Regular FOCUS readers are well aware that, in the absence of clear contractual terms to the contrary, employment contracts are terminable only on reasonable notice, and wrongfully dismissed employees can sue for damages in lieu of reasonable notice. As the Supreme Court of Canada decision in Machtinger v. HOJ Industries Ltd., put it:
- “In Canada it has been established since at least 1936 that employment contracts for an indefinite period require the employer, absent express contractual language to the contrary, to give reasonable notice of an intention to terminate the contract if the dismissal is without cause. … I would characterize the common law principle of termination only on reasonable notice as a presumption, rebuttable if the contract of employment clearly specifies some other period of notice, whether expressly or impliedly.”
This principle has been reasserted by the Ontario Court of Appeal with respect to employment terms contained in company policy manuals in Christensen v. Family Counselling Centre of Sault Ste. Marie (November 16, 2001). The case arose when Ruth Christensen’s employer experienced funding cuts imposed by the provincial government in 1997. Christensen was terminated as a result and was given only ten weeks’ notice, even though she had been hired in 1990. Christensen took her employer to Court.
At issue in the trial was the effect of the employer’s staff manual which provided that, on termination, professional staff were to receive one month’s notice “and/or as established in legislation”. The letter in which the offer of employment was made contained no specific reference to termination, but included a reference to the manual “which contains the conditions of employment and agency policies”. The manual was not included with the offer letter. When Christensen did receive a copy of the manual, she paid no particular attention to it, nor were its provisions explained to her.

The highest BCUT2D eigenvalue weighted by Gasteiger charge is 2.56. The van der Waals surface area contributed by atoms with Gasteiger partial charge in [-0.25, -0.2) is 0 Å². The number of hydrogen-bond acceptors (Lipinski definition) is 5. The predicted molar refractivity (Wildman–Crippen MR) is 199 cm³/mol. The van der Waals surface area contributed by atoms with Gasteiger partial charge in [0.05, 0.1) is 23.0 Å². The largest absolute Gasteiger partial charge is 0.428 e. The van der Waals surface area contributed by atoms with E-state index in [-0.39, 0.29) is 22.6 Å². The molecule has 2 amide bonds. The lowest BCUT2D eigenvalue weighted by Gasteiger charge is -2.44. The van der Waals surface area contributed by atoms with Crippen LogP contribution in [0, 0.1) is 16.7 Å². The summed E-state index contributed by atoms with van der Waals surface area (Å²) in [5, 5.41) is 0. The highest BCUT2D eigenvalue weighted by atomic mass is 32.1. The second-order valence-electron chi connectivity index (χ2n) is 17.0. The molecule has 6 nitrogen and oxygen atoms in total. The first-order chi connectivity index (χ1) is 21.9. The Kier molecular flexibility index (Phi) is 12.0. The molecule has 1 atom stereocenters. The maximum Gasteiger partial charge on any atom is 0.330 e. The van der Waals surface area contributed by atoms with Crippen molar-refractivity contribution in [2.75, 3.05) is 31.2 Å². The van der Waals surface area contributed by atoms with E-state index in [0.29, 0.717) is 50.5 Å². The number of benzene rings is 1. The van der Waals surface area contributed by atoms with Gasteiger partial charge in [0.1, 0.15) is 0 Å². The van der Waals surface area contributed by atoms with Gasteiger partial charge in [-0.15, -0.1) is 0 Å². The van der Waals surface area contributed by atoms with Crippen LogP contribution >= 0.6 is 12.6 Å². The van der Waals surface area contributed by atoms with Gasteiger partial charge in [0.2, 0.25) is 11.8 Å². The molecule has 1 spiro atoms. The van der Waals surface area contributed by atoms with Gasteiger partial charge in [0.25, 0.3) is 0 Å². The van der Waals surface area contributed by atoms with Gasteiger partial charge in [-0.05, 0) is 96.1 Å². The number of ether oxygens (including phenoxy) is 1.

FOUR POSSIBLE MEANINGS
Assuming the reference in the manual to “legislation” meant the Employment Standards Act (ESA), the trial judge held that the notice clause was capable of being interpreted in four distinct ways:
- It set a ceiling for termination pay, in violation of the minimums established by the ESA and thus entitled Christensen to sue for reasonable notice damages.
- It provided for the greater of one month’s pay or notice required under the ESA.
- It provided for one month’s pay plus the notice required under the ESA.
- It permitted the employee to sue for wrongful dismissal, but set a minimum of one month’s pay in lieu of notice in any event.
Because of this ambiguity in the manual’s terms, the trial judge held that, even if it did form part of the contract, it was not sufficiently clear to bar Christensen from receiving damages in lieu of reasonable notice. In fact, two of the possible interpretations actually permitted suing for wrongful dismissal. In the result, the trial judge awarded Christensen eight months’ notice.
This result was reversed by the Divisional Court, which held that the trial judge had implicitly found that the policy manual formed part of the employment contract, and that its provisions were not unfair, onerous or the result of undue influence being exerted on Christensen. It concluded that the trial judge had erred in ruling that Christensen could sue for wrongful dismissal damages.
The Court of Appeal restored the trial judge’s award, faulting the Divisional Court for having found that the trial judge had determined that the policy manual formed part of the contract. In fact, the Court of Appeal noted, the judge had declined to make such a determination, because she had been of the view that, regardless of the answer, the termination provisions were too ambiguous to rebut the presumption of Christensen’s entitlement to common law notice damages.
More importantly, the Court held, the Divisional Court had ignored the key principle in Machtinger:
- “[T]he Divisional Court erred in failing to give effect to the principle in Machtinger v. HOJ … . The determinative question here was not whether the termination provisions in the manual were unfair, onerous or the result of undue influence or any power imbalance. Rather, as found by the trial judge, the case turned on whether the termination provisions, if they formed part of the contract, were sufficiently clear to rebut the common-law presumption. The trial judge’s conclusion that they were not was entirely reasonable and ought not to have been interfered with.”
In Our View
Implicit in this decision is that the provisions of a policy manual could be used to limit an employee’s entitlement to reasonable notice damages, but the manual must form part of the employment contract, and its termination provisions must be sufficiently clear and brought to the employee’s attention. Even then, however, issues specific to employment contracts will also have to be addressed, such as whether the restrictive terms are the result of the unequal bargaining power that often characterizes these sorts of contracts. (For more information on this subject, see “The effective employment contract” on our Publications page and “Clause limiting wrongful dismissal damages to Employment Standards Act minimum upheld by Court” on our What’s New page.)
For further information, please contact Jacques A. Emond at (613) 563-7660, Extension 224.